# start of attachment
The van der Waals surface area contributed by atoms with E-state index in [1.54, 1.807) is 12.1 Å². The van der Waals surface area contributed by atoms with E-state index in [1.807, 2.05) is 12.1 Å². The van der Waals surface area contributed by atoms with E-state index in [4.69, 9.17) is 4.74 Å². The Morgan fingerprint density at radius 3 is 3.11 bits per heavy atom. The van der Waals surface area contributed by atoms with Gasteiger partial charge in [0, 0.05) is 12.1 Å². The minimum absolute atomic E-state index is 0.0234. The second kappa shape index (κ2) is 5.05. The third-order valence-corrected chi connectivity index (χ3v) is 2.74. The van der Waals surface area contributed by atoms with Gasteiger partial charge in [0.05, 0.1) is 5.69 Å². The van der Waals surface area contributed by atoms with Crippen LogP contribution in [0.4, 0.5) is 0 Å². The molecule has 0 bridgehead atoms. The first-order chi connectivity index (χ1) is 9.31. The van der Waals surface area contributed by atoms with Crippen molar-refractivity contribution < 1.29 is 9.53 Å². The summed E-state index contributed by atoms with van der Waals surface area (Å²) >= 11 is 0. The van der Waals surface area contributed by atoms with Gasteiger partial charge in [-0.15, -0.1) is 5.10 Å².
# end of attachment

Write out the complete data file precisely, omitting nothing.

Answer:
The van der Waals surface area contributed by atoms with E-state index in [1.54, 1.807) is 12.1 Å². The van der Waals surface area contributed by atoms with E-state index in [1.807, 2.05) is 12.1 Å². The van der Waals surface area contributed by atoms with E-state index in [4.69, 9.17) is 4.74 Å². The Morgan fingerprint density at radius 3 is 3.11 bits per heavy atom. The van der Waals surface area contributed by atoms with Gasteiger partial charge in [0, 0.05) is 12.1 Å². The minimum absolute atomic E-state index is 0.0234. The second kappa shape index (κ2) is 5.05. The third-order valence-corrected chi connectivity index (χ3v) is 2.74. The van der Waals surface area contributed by atoms with Gasteiger partial charge in [0.05, 0.1) is 5.69 Å². The van der Waals surface area contributed by atoms with Crippen LogP contribution in [0.4, 0.5) is 0 Å². The molecule has 0 bridgehead atoms. The first-order chi connectivity index (χ1) is 9.31. The van der Waals surface area contributed by atoms with Crippen molar-refractivity contribution < 1.29 is 9.53 Å². The summed E-state index contributed by atoms with van der Waals surface area (Å²) >= 11 is 0. The van der Waals surface area contributed by atoms with Gasteiger partial charge in [-0.15, -0.1) is 5.10 Å².